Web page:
TBY talks to Gerald Lawless, President & CEO of Jumeirah Group, on the new Venu brand, the impact of new three- and four-star hotels, and expectations for the future.

How would you describe the dynamic between the traditional Jumeirah Hotels brand and the new Venu brand?

The original brand of Jumeirah STAY DIFFERENT has always been the foundation of the Group. We are continuing to develop that brand very successfully on a regional and international basis. Venu, the newest hotel brand that we have launched, is a contemporary lifestyle brand and is very much aimed at competing within the lucrative lifestyle segment. The target audience for the Venu brand might be slightly different, but not necessarily younger than the target audience of Jumeirah STAY DIFFERENT. We see the two brands complementing each other. Having a desirable location is very important for a successful hotel. We could have a Venu hotel in a highly desirable location, which might actually achieve a higher average room rate than a Jumeirah hotel at certain times of year; therefore, it is not necessarily meant to target more budget-conscious travellers. From an investment perspective, with Venu we are more flexible on room size depending on the style and feel of the hotel. While with Jumeirah we usually have a minimum 50 sqm requirement for a room, we would be prepared to consider a room size of 32-35 sqm for the Venu brand.

What is the strategy behind your food and beverage division?

We are very excited to have launched a dedicated food and beverage division, which is essentially a separate company with 32 restaurants located in our hotels in Dubai. It rents space within our hotels and operates outlets as standalone restaurants. We wanted to give the guests of our hotels the feel that when they use one of our restaurants it is similar to going into a restaurant that is not part of a hotel operation. We offer them a different dining experience, with exceptional cuisine, a dedicated service team, as well as a distinctive concept and theme that is unique to that particular restaurant. The company includes a large portfolio of brands, with the Noodle House being the most widespread. That is a brand we are continuing to develop and roll out across the world on a franchise basis.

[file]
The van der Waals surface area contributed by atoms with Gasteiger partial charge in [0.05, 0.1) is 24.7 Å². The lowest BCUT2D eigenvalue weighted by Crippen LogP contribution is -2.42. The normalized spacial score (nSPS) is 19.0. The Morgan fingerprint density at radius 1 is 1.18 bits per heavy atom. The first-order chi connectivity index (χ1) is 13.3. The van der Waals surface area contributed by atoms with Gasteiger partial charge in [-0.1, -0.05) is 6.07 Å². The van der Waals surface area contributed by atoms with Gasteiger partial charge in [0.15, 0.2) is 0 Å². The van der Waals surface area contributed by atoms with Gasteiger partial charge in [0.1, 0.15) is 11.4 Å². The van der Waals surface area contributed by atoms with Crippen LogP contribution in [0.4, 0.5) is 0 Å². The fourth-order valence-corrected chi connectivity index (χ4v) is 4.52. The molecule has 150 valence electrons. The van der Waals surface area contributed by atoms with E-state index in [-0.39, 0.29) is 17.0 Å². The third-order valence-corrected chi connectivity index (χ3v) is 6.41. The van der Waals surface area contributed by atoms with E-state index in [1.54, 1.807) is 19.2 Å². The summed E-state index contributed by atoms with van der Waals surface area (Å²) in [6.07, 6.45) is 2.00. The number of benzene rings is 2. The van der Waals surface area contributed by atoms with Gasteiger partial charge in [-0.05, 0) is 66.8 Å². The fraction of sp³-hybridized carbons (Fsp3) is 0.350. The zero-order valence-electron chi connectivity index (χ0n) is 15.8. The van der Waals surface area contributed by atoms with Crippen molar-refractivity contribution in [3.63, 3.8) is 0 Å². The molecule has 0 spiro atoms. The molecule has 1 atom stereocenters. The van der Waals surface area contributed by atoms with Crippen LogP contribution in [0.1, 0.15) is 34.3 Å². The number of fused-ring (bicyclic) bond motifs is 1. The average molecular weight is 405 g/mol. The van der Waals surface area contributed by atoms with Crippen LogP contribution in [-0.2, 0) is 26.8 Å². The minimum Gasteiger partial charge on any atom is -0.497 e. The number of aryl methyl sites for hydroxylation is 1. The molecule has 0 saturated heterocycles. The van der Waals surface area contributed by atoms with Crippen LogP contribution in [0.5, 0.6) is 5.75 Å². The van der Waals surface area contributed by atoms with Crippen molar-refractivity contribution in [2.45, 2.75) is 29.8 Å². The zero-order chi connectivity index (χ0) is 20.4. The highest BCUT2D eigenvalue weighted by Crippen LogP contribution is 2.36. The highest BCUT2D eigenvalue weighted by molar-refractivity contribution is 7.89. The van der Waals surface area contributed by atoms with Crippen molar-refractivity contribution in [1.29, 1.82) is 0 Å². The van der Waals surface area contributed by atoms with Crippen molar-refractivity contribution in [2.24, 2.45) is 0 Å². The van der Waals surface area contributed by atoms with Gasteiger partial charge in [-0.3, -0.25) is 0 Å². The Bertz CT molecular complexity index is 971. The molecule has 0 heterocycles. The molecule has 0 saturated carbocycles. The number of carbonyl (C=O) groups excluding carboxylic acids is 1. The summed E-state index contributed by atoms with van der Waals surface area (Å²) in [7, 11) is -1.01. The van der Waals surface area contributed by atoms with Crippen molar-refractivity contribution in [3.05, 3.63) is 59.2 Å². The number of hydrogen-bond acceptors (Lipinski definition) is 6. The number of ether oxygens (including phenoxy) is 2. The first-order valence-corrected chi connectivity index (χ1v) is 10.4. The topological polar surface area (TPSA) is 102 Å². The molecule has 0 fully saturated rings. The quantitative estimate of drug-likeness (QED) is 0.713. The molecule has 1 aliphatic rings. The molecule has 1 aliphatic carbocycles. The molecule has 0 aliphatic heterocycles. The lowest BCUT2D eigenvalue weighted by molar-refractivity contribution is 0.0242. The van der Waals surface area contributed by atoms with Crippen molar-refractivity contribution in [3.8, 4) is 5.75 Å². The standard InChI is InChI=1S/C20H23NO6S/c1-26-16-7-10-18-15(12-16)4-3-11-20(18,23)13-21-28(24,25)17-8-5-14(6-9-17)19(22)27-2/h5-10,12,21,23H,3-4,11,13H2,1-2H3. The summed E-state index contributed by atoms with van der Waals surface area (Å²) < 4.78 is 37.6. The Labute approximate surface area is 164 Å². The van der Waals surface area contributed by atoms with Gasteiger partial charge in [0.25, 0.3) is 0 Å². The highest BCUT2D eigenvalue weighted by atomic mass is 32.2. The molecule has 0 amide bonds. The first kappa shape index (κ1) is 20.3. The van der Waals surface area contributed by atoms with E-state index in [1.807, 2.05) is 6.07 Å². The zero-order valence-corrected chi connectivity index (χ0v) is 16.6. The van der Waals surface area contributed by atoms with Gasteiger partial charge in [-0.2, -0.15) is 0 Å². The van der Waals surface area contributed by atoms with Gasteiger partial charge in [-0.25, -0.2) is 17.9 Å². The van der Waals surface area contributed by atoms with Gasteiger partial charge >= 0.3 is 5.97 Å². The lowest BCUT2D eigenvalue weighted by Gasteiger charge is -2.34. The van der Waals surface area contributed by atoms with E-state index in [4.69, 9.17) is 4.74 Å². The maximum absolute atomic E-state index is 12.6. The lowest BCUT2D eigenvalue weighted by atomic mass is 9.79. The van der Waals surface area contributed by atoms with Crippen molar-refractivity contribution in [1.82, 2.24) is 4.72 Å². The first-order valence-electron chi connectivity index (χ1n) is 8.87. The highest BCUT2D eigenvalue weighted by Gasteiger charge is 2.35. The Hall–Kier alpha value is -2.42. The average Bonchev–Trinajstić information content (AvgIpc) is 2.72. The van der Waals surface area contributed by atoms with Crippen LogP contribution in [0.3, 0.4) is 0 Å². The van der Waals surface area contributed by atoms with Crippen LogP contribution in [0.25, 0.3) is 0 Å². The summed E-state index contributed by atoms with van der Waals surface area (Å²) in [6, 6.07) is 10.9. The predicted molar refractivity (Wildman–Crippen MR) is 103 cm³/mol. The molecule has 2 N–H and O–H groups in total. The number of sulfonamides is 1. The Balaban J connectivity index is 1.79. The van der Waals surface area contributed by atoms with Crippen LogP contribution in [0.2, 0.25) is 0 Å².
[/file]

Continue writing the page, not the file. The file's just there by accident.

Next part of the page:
“We are very excited to have launched a dedicated food and beverage division."

Regional and international expansion is of high importance to the Jumeirah Group, and you have representation now throughout North Africa, the Middle East, Europe, and the Far East. Which international markets really present the greatest opportunity for growth?

I would say Asia continues to be a very interesting source of business for potential hotel development. When we look at places such as China, it is busy but we could expand our Venu portfolio there. There are still opportunities in China as we are not yet present in Beijing, Dalian, or Tianjin, for example. These are all big cities that could easily host a Jumeirah hotel. I would like to do another hotel in Shanghai in addition to the already successful Jumeirah Himalayas Hotel. Likewise, Vietnam and even Cambodia have good potential; we already have a resort under development in Bali, and Indonesia in general offers attractive opportunities. We aim to be in Malaysia as well. Therefore, Southeast Asia and China are very interesting. The Middle East is of prime importance, particularly the UAE and Saudi Arabia. I see great potential in Africa, especially for Venu. We have already signed an MoU for a project in Angola, and I am interested in looking at South Africa and West Africa. I went to Abuja in May 2014 and was impressed with what I saw there. I believe the West African region has great potential for Jumeirah, particularly thanks to our colleagues at Emirates who offer good connectivity between the two regions. In East Africa, I see opportunities for resorts in places such as Kenya and the Seychelles, in addition to the Jumeirah resort in Mauritius, which is already under development.